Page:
• that the defendants acted in a manner so as to be guilty of the crime of contributing to the delinquency of a minor; and

• that the defendants acted in a way that resulted in the sale of illicit drugs.

To prove its case, the prosecution presents evidence and puts witnesses on the stand to testify. The police officers would testify about the arrest and the evidence seized. The prosecution also would introduce evidence such as weapons, fingerprints, drugs, and various documents.

The prosecution is permitted to introduce a defendant's previous criminal record (if any) under only two conditions:

1. the defendant introduces evidence of good moral character or
2. the previous conviction closely relates to the current crime.

After each witness is presented to the jury, the defense may cross-examine him or her. The rules of evidence apply in criminal cases as well.

Once the prosecution "rests its case," the defense presents its evidence. The defense's presentation is made in the same way as that of the prosecution. The prosecutor has the same opportunity to cross-examine the defense witnesses as the defense did prosecution witnesses.

Who will appear as witnesses for the defense depends on the defense strategy.

In some instances, the defense may choose not to offer new evidence. Its entire case may consist of attempting to discredit the prosecution's testimony. This strategy is intended to leave the jury with a reasonable doubt concerning the defendant's guilt, in which case the jury must return a verdict of not guilty.

Closing Statements

In these statements, each attorney attempts to convince the jury that his or her case should be believed over that of the opposing side. Remember, the attorneys cannot speak about anything in their closing statements that was not presented during the trial, but either side may draw conclusions from the facts and evidence the jury has seen or heard.

Jury Deliberation and Verdict

When the presentation part of the trial is over, the judge charges the jury. That is, the judge instructs the jury about the law that must be applied to the case at hand. The judge tells the jury about the concept of burden of proof. He or she explains that the prosecution has the burden of proving beyond a reasonable doubt that the defendants are guilty of the crimes charged. The judge would say something like, "If you believe the evidence is sufficient beyond a reasonable doubt to convict the defendants of these offenses, then it is your duty to convict."

The judge reminds jurors that their duty is to reach a verdict of guilty or not guilty on each charge listed in the indictment. On each charge, if the verdict is for conviction, it must be unanimous. Finally, the judge reminds the jurors that if they do not find the evidence to be sufficient or if they have a reasonable doubt, then it would be their duty to find the defendants not guilty.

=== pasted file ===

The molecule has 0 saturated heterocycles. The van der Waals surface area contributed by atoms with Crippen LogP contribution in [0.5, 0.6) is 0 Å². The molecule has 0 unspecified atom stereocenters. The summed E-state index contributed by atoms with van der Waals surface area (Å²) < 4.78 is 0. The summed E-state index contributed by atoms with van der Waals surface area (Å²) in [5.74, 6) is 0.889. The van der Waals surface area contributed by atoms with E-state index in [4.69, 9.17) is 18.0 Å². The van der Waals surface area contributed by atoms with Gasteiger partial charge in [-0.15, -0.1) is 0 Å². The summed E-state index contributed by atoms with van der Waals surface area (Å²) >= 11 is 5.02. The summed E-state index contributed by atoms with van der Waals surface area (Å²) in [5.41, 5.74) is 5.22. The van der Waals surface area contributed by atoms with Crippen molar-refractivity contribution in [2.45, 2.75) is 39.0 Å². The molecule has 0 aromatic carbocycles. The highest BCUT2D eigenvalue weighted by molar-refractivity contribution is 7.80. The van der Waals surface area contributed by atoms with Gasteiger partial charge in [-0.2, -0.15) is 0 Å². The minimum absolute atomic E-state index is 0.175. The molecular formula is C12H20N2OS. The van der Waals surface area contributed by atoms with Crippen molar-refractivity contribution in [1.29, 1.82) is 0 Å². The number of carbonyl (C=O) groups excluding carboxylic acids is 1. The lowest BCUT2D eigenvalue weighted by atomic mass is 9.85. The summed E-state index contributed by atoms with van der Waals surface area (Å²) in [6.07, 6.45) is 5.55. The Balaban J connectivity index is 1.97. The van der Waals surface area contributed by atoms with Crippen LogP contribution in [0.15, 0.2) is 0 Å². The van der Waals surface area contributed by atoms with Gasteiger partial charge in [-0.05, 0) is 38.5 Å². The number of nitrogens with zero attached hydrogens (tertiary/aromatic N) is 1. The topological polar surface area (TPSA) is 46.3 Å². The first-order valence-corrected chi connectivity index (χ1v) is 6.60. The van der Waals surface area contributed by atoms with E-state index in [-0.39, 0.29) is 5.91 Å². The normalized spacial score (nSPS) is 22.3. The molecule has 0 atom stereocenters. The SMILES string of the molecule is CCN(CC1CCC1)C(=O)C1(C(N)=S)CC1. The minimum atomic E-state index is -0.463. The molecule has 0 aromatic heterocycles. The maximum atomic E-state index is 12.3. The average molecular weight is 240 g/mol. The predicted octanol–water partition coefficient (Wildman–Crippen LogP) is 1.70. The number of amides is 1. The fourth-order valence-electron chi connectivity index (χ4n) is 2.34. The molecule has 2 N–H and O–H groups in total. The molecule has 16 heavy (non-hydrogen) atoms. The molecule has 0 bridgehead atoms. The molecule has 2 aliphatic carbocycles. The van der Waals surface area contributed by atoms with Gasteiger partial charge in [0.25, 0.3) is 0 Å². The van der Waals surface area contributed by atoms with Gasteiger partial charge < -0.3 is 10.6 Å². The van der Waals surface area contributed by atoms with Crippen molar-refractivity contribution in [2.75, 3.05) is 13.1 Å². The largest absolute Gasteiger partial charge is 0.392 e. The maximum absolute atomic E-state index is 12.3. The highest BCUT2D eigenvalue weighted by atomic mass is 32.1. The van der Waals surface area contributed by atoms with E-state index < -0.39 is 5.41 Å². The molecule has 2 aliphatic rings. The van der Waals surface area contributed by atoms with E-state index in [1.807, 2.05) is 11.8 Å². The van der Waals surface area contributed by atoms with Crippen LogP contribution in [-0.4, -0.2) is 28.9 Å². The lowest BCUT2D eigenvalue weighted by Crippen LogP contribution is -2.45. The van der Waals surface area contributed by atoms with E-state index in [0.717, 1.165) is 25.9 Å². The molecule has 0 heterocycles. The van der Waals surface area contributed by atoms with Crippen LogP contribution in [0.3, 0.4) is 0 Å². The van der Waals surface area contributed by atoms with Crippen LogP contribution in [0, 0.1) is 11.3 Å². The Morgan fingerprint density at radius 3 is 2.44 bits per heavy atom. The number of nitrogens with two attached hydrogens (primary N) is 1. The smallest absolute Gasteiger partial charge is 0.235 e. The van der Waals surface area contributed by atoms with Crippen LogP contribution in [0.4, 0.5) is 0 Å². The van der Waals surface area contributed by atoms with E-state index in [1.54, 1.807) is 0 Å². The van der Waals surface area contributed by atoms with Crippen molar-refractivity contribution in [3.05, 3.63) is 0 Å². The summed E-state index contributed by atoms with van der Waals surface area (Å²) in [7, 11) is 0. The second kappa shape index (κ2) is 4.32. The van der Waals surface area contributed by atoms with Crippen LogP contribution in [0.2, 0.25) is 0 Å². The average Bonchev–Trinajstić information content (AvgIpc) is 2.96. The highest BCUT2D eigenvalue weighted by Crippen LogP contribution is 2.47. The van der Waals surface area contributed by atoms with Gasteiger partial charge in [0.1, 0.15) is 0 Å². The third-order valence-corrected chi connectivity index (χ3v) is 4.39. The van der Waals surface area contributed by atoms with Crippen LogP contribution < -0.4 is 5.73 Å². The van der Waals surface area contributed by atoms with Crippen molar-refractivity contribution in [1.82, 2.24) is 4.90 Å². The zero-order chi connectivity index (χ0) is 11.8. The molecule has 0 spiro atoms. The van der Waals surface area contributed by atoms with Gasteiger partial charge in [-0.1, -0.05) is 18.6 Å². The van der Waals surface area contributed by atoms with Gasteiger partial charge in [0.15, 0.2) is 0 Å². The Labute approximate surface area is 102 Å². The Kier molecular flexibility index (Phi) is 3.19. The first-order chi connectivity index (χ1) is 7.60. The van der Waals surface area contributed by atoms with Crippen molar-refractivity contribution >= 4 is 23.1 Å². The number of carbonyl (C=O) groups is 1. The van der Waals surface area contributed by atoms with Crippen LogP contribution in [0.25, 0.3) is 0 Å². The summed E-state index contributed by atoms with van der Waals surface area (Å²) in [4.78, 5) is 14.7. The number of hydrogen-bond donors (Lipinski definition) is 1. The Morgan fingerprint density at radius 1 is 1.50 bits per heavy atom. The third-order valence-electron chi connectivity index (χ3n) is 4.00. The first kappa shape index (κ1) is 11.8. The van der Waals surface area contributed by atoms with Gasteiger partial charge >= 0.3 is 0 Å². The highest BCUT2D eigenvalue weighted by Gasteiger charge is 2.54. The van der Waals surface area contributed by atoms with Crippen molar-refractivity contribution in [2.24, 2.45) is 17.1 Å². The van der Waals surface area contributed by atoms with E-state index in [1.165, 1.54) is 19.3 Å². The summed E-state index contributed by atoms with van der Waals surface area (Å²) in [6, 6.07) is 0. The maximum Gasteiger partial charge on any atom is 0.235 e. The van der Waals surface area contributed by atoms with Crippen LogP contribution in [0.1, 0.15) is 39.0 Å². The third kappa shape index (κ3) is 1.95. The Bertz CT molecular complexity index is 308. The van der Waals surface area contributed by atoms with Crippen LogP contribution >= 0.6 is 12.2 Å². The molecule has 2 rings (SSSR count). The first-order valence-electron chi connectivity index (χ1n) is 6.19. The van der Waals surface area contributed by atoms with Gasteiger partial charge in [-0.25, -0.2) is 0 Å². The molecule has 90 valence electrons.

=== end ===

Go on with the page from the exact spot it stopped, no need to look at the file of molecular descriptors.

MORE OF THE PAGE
After being charged, the jurors retire to the jury room to deliberate. When they reach a verdict, the parties and jurors return to the courtroom. The judge asks the defendants to stand and face the jury. The foreman of the jury (a jury member who is selected to act as the spokesperson) then gives the verdict to the judge or court clerk to be read aloud. The judge thanks the jurors and dismisses them from further service.

If the verdict is not guilty, the defendant is freed by the court. That person cannot be tried again for that particular crime. If the verdict is guilty, the judge sentences the defendant or calls for a presentence investigation and report. When the report is ready, the judge sets a date to bring the defendant back to court for sentencing.

* Excerpted from An Introduction to Law in Georgia, Fourth Edition, published by the Carl Vinson Institute of Government, 1998 (updated 2004). The Vinson Institute is not responsible for errors in the online text. Content is for information only; in no way should the information in the book be considered legal advice to anyone on any matter for which there are legal implications. Any such matter should be specifically addressed with an attorney. The book is available for purchase ator by contacting the Publications Program, Carl Vinson Institute of Government, University of Georgia, 201 M. Milledge Avenue, Athens, GA 30602; telephone 706-542-6377; fax 706-542-6239.

Last Review and Update: Jul 30, 2004